COGAT did not respond to repeated requests for comment on the permit system. But it has defended the shrinking permit numbers from Gaza, saying Hamas exploits travelers to smuggle money or weapons.

Underpinning the permit system is the absence of a recognized border between Israel and the war-won territories. Israel never annexed the West Bank, even as it built settlements there. Israelis move freely in and out of the West Bank. But Israel argues that Palestinians don't have an inherent right of entry to pre-1967 Israel and east Jerusalem, their traditional political, cultural and commercial hub, or to travel between the West Bank and Gaza.

Yael Berda, a former Israeli lawyer, said she believes a key objective of the permit system is to enable the Shin Bet to recruit informers providing low-grade information.

Shin Bet agents use seemingly irrelevant snippets of information to create the impression of omnipotence, she said. She recalled how agents asked one of her clients about a needlepoint rendering of a Muslim shrine on display in his living room.

"At that moment, the person thinks their whole life is an open book, that he shouldn't hide anything," said Berda, who has written a book about the permit system.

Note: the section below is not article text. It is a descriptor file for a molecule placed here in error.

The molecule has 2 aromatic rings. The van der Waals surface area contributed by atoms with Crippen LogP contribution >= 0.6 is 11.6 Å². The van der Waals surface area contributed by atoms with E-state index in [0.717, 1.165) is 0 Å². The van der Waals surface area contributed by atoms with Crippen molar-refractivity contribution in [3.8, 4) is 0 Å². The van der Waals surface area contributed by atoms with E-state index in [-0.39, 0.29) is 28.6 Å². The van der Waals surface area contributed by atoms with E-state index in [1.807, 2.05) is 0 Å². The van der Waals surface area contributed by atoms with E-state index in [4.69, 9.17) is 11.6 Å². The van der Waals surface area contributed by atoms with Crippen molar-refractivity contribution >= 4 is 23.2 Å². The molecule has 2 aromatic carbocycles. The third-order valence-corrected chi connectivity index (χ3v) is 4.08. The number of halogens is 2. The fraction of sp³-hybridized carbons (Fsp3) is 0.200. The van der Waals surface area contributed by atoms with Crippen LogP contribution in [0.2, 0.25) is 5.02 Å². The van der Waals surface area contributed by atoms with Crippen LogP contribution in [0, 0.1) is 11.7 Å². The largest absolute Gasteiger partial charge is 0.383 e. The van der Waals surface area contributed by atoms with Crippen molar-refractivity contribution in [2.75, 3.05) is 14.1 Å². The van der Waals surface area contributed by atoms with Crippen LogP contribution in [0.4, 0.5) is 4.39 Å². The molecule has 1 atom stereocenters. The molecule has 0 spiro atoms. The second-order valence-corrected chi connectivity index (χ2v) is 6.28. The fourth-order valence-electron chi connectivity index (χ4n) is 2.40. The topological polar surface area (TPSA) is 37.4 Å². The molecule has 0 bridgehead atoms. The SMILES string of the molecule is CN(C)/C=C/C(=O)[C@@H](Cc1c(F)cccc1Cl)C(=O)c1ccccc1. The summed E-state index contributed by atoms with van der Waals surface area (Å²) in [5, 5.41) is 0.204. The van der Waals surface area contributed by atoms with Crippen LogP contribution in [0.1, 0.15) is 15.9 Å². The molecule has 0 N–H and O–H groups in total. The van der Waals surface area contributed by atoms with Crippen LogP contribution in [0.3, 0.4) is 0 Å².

In a statement to The Associated Press, the Shin Bet denied a hidden agenda, saying that security blocks are "solely derived from security considerations and the prevention of terrorism."

Tens of thousands of West Bankers are believed to have security bans on them. The Shin Bet refuses to specify how many. The cause of security blocks is often a mystery. Anyone who ever served prison time is almost certain to have one, but others who are banned were never in an Israeli prison.

At the Etzion base, Palestinians handed their Israeli-issued ID cards to soldiers last week.

Several younger men were called for interviews. One emerged dejected. The 26-year-old said the agent told him that before removing the ban — in place since a one-year prison term for a security offense in 2013 — they first had to "build a bridge of trust." The man, who spoke on condition of anonymity for fear of repercussions, rejected what he saw as an attempt to recruit him.

Only a small number of people saw their bans lifted that day, according to those present.

Quarry owner Mohammed Thawabta said he had been blocked at the beginning of the year after seven years of having his trader permit renewed without problems. The 39-year-old sells $1.7 million of cut stones a year, including to Israel.

By early afternoon, a soldier handed back Thawabta's ID, telling him the ban remains in place.

"I was so disappointed because I went there full of hope ... because I'm a businessman and I was never engaged in any problem with anyone," Thawabta later said by phone.

He needs the permit to deal with his Israeli customers, he said, adding that "nothing is in my hand."

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Associated Press writer Fares Akram in Gaza City, Gaza Strip, contributed to this report.